«I don't have a typical day», says Palestinian singer Kamilya Jubran  and laughs. In the podcast she talks about her biography, living as a musician in Europe, the power of music, and her song «Suite Nomade, Pt. 1». The collaboration with double bass player Sarah Murcia is based on poetry from World War I about the state of war and how it effects fragile communities. For Jubran a poem that hasn't lost any of its topicality: «I look today how we live in Israel, in Palestine – and not only there, in many other countries – and I find that this is written today.» A podcast from the Norient exhibition Seismographic Sounds , produced by her longtime musical partner Werner Hasler .
Kamilya Jubran & Sarah Murcia: «Suite nomade, Pt. 1»
This poem by Bedouins from the Sinai speaks of hardship that war brings upon people. Kamilya Jubran and Sarah Murcia translate these orally transmitted words from World War I into contemporary Arabic music. The singing of Jubran and the sounds from the double bass evoke the silence after the war.
Quotes from the Podcast
My name is Kamilya Jubran. I’m a singer, musician and a composer. I’m a Palestinian born in Israel and I lived in the Galilee for eighteen years. I moved to Jerusalem in 1981 to study at the Hebrew University and a year later I joined the freshly established Sabreen group, who I worked with for twenty years. I lived in Ramallah as well during the first intifada between 1988 and 1993, and circulated between Ramallah and East Jerusalem. In spring 2002 I got a scholarship for a residency program offered by the Swiss Arts Council Pro Helvetia in Switzerland. The timing of this program was just right and coincided very much with my need for a break to recharge my batteries and refresh my thoughts. I stayed in Bern for two months, during which I took time to listen to my inner voice and thoughts. I also met different artists living there and came to understand their different artistic tendencies.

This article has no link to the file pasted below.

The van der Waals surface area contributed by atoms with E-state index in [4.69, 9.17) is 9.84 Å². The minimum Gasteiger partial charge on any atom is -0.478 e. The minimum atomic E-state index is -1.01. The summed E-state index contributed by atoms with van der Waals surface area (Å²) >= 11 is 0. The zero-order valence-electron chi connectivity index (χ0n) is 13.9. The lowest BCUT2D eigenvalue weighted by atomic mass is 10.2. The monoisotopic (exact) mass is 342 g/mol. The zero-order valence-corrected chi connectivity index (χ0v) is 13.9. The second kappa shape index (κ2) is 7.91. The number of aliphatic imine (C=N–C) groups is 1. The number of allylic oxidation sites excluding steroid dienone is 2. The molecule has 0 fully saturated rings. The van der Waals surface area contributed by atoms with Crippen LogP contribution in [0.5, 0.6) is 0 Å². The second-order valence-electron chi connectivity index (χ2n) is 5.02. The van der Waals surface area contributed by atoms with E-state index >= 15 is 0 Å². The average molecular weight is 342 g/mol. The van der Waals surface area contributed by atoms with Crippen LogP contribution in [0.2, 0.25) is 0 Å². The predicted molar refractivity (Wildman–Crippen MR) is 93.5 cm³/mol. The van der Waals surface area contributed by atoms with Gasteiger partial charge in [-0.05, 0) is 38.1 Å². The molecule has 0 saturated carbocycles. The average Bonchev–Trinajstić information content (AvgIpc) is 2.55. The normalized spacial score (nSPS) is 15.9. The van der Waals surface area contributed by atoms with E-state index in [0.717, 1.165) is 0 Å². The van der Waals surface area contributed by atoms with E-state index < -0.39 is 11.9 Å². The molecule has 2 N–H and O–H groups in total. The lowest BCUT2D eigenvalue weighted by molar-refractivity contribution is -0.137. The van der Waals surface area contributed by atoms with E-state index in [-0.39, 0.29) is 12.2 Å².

My parents introduced me to Classical Arabic music at a very young age. In my eyes they found in music their refuge and a way to protect and maintain their inner peace, in the context of the immense political change imposed in their area after the establishment of the state of Israel in 1948. Through music and instrument-making, my parents managed to create this little paradise in which I grew up.
Having decided to stay in Europe since 2002, I started to compose my own music for the first time in my life. I was fortunate to have met musicians who think and work in similar ways: who question the music they want to do, who don’t care whether their music will or won’t please people – musicians who believe in what they do and defend it. With my first attempts I began experimenting with electronic music, but people who were used to the music I sang with Sabreen didn’t respond too well. They wanted me to sing the style they knew.
With my music I want to be free. I want to walk on undiscovered lands, to connect with my roots and keep doors open to other people’s experiences and ways of thinking. I want to be the same person carrying my past and present, while living a new existence. I’m refusing to be a prisoner of that past and present.
This quote was recorded by Werner Hasler and published first in the second Norient book «Seismographic Sounds» .